Amid a contested presidential election, a toxic national political climate and threats to violate individual liberties from top Democrats, talk of secession is escalating.
Conservative radio host Rush Limbaugh on Wednesday used a portion of his program to talk about a national breakup.
“I actually think that we’re trending toward secession,” Limbaugh stunningly said.
“I see more and more people asking, ‘What in the world do we have in common with the people who live in, say, New York? What is there that makes us believe that there is enough of us there to even have a chance at winning New York,’ especially if you’re talking about votes,” the host added.
Texas, which brags of being a former independent republic before it joined the union in 1845, should walk away from the country and its dysfunctional ways, says a state representative from the Lone Star State’s Hill Country region.
Might we soon see amusement parks renamed to Seven Flags? Who knows for now, but #Texit is being revived in the hills and valleys west of the state capital in Austin.
State Rep. Kyle Biedermann, a Republican representing District 73 in the state House, wrote on Facebook Tuesday that he intends to introduce a bill allowing for a referendum on secession. Biedermann blasted the federal government in a post calling for an independent Texas.
“The federal government is out of control and does not represent the values of Texans,” Biedermann wrote. “That is why I am committing to file legislation this session that will allow a referendum to give Texans a vote for the State of Texas to reassert its status as an independent nation.”
Biedermann wrote that a move to secede “perfectly aligns” with Article 1 Section 2 of the Texas Constitution.
“All political power is inherent in the people, and all free governments are founded on their authority, and instituted for their benefit,” that article reads. “The faith of the people of Texas stands pledged to the preservation of a republican form of government, and, subject to this limitation only, they have at all times the inalienable right to alter, reform or abolish their government in such manner as they may think expedient.”
The state representative then invoked the #Texit tag, which was popular for a short while some years ago online during the administration of former President Barack Obama — of which we might soon see a third term if Democrat Joe Biden is inaugurated.
If you’ve never visited Biedermann’s district, which covers Comal, Gillespie and Kendall counties in Texas, then you might not know the state lawmaker likely represents his constituents quite well.
The Texas Hill country runs west of Austin and north and northwest of the major population center of San Antonio. The residents of the unique region generally don’t align politically with people in New York’s five boroughs, as Limbaugh alluded to Wednesday.
But would Biedermann and his fellow Texans really take such an extreme measure, such as promoting secession, to escape the madness in Washington? That remains to be seen.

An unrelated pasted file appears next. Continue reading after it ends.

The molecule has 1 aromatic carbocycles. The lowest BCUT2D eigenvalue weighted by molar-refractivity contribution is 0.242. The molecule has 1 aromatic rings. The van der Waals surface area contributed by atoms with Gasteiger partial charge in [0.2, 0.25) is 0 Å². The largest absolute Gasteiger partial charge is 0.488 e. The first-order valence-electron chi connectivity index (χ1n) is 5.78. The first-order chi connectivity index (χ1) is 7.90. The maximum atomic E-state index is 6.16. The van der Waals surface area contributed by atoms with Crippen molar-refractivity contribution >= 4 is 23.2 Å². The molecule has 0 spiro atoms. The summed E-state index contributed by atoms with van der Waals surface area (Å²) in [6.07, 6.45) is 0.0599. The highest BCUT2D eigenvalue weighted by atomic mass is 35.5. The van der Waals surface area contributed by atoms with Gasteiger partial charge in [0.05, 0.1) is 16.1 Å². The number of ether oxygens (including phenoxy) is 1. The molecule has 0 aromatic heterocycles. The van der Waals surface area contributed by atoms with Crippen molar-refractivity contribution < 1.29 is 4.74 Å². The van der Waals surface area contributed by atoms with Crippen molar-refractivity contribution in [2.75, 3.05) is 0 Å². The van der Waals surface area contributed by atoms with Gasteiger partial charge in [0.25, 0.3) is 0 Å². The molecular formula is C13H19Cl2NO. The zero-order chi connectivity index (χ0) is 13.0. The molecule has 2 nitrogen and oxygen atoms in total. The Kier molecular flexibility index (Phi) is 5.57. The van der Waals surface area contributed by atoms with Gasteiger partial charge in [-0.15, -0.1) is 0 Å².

KSAT-TV reported the lawmaker has not yet expounded on what he intends to propose in writing. That could be because the next legislative session doesn’t begin until next month.
There are also serious legal questions that haven’t been answered about Texas waving goodbye to the blue states and their baggage.
In Texas v. White in 1869, post-Civil War, the Supreme Court ruled that Texas entered an “indestructible union” upon admission into the United States, and therefore would remain part of the family. It’s also unclear if other Texans would be on board with such a drastic move.
While secession would technically be unlawful, so too, arguably, are the Democrats’ plans for the country. Should they take the White House and the GOP’s Senate majority next month, they’ve signaled it might be open season on the Constitution and the liberties of their political adversaries.
Perhaps Biedermann’s statement might simply be symbolic.
Democrats could feel less justified in enacting their radical agendas if half of those they intend to rule over with an iron fist threaten to walk way from the table. Maybe the threat of Texan secession, should it become widely popular, will help to keep a few people in Washington from feeling as if they hold all the cards.
In any event, secession proposals have grown more popular, and more serious, in recent years as the country’s political and cultural divide has deepened.
A number of Californians started an unsuccessful secession movement after President Donald Trump was inaugurated in 2017. The California Independence from the United States Initiative, or the “Calexit Initiative,” sought to declare the Golden State independent from the U.S. While the movement went nowhere, it was shockingly popular.
Texans, led by Biedermann, might also discuss such a measure in the coming months. Right now, Texas is leading the charge against questionable election results in other states.
The state, in a lawsuit filed this week, is asking the Supreme Court to mandate the battleground states of Georgia, Wisconsin, Michigan and Pennsylvania to change their slates of electors. Texas has been joined by 17 other states in its lawsuit.
If the idea of secession catches on in the Lone Star State, how long might it be before similar proposals are introduced in the legislatures of some of those other states that are backing Texas in the fight for election integrity?
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